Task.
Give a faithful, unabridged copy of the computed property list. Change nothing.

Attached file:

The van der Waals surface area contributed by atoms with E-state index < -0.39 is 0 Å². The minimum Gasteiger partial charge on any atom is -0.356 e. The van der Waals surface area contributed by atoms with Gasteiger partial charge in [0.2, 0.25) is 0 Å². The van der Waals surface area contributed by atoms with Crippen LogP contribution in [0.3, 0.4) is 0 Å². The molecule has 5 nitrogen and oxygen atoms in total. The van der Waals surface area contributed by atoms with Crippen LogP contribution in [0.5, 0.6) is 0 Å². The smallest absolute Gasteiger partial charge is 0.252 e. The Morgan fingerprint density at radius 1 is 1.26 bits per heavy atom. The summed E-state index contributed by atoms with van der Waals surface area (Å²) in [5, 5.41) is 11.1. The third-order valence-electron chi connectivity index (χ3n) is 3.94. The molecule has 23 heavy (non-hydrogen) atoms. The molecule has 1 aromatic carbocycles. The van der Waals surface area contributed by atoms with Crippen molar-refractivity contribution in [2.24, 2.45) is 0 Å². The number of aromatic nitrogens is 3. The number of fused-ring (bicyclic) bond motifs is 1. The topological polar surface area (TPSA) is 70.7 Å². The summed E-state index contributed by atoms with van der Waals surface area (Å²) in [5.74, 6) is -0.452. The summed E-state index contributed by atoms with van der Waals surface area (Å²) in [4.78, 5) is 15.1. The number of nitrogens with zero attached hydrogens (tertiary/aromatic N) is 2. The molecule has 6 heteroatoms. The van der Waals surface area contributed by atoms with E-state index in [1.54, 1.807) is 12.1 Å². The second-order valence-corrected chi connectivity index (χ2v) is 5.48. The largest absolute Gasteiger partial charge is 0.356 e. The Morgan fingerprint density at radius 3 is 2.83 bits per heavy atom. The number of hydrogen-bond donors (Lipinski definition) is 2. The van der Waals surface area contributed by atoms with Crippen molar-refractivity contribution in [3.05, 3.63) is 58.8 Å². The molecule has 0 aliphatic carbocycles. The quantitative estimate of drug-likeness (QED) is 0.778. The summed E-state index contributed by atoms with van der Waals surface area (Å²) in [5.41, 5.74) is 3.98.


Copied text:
The van der Waals surface area contributed by atoms with E-state index < -0.39 is 0 Å². The minimum Gasteiger partial charge on any atom is -0.356 e. The van der Waals surface area contributed by atoms with Gasteiger partial charge in [0.2, 0.25) is 0 Å². The van der Waals surface area contributed by atoms with Crippen LogP contribution in [0.3, 0.4) is 0 Å². The molecule has 5 nitrogen and oxygen atoms in total. The van der Waals surface area contributed by atoms with Crippen LogP contribution in [0.5, 0.6) is 0 Å². The smallest absolute Gasteiger partial charge is 0.252 e. The Morgan fingerprint density at radius 1 is 1.26 bits per heavy atom. The summed E-state index contributed by atoms with van der Waals surface area (Å²) in [5, 5.41) is 11.1. The third-order valence-electron chi connectivity index (χ3n) is 3.94. The molecule has 23 heavy (non-hydrogen) atoms. The molecule has 1 aromatic carbocycles. The van der Waals surface area contributed by atoms with Crippen molar-refractivity contribution in [2.24, 2.45) is 0 Å². The number of aromatic nitrogens is 3. The number of fused-ring (bicyclic) bond motifs is 1. The topological polar surface area (TPSA) is 70.7 Å². The summed E-state index contributed by atoms with van der Waals surface area (Å²) in [5.74, 6) is -0.452. The summed E-state index contributed by atoms with van der Waals surface area (Å²) in [4.78, 5) is 15.1. The number of nitrogens with zero attached hydrogens (tertiary/aromatic N) is 2. The molecule has 6 heteroatoms. The van der Waals surface area contributed by atoms with E-state index in [1.54, 1.807) is 12.1 Å². The second-order valence-corrected chi connectivity index (χ2v) is 5.48. The largest absolute Gasteiger partial charge is 0.356 e. The Morgan fingerprint density at radius 3 is 2.83 bits per heavy atom. The number of hydrogen-bond donors (Lipinski definition) is 2. The van der Waals surface area contributed by atoms with Crippen molar-refractivity contribution in [3.05, 3.63) is 58.8 Å². The molecule has 0 aliphatic carbocycles. The quantitative estimate of drug-likeness (QED) is 0.778. The summed E-state index contributed by atoms with van der Waals surface area (Å²) in [5.41, 5.74) is 3.98.